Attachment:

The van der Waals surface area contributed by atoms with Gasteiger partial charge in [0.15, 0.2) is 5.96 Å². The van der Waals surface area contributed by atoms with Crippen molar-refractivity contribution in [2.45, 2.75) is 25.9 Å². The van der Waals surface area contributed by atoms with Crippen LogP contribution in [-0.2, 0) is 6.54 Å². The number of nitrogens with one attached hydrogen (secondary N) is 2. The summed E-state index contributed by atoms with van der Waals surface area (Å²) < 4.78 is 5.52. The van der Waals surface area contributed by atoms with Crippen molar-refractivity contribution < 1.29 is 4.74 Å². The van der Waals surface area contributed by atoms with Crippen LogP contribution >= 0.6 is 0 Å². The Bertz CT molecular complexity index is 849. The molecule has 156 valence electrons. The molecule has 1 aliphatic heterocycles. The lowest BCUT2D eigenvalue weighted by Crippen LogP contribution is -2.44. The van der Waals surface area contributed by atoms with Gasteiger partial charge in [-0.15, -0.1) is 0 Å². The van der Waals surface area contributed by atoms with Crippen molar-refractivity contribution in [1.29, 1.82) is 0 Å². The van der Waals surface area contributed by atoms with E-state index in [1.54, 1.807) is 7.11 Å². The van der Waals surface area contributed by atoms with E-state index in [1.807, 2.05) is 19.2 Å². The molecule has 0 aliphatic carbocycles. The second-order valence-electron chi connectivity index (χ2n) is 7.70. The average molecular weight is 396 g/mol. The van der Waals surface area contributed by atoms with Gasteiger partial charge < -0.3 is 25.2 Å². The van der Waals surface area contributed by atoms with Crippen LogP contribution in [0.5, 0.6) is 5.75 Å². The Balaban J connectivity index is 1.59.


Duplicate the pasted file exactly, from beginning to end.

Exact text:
The van der Waals surface area contributed by atoms with Gasteiger partial charge in [0.15, 0.2) is 5.96 Å². The van der Waals surface area contributed by atoms with Crippen molar-refractivity contribution in [2.45, 2.75) is 25.9 Å². The van der Waals surface area contributed by atoms with Crippen LogP contribution in [-0.2, 0) is 6.54 Å². The number of nitrogens with one attached hydrogen (secondary N) is 2. The summed E-state index contributed by atoms with van der Waals surface area (Å²) < 4.78 is 5.52. The van der Waals surface area contributed by atoms with Crippen molar-refractivity contribution < 1.29 is 4.74 Å². The van der Waals surface area contributed by atoms with Crippen LogP contribution >= 0.6 is 0 Å². The Bertz CT molecular complexity index is 849. The molecule has 156 valence electrons. The molecule has 1 aliphatic heterocycles. The lowest BCUT2D eigenvalue weighted by Crippen LogP contribution is -2.44. The van der Waals surface area contributed by atoms with Gasteiger partial charge in [-0.15, -0.1) is 0 Å². The van der Waals surface area contributed by atoms with Crippen molar-refractivity contribution in [1.29, 1.82) is 0 Å². The van der Waals surface area contributed by atoms with E-state index in [1.54, 1.807) is 7.11 Å². The van der Waals surface area contributed by atoms with E-state index in [1.807, 2.05) is 19.2 Å². The molecule has 0 aliphatic carbocycles. The second-order valence-electron chi connectivity index (χ2n) is 7.70. The average molecular weight is 396 g/mol. The van der Waals surface area contributed by atoms with Gasteiger partial charge < -0.3 is 25.2 Å². The van der Waals surface area contributed by atoms with Crippen LogP contribution in [0.5, 0.6) is 5.75 Å². The Balaban J connectivity index is 1.59.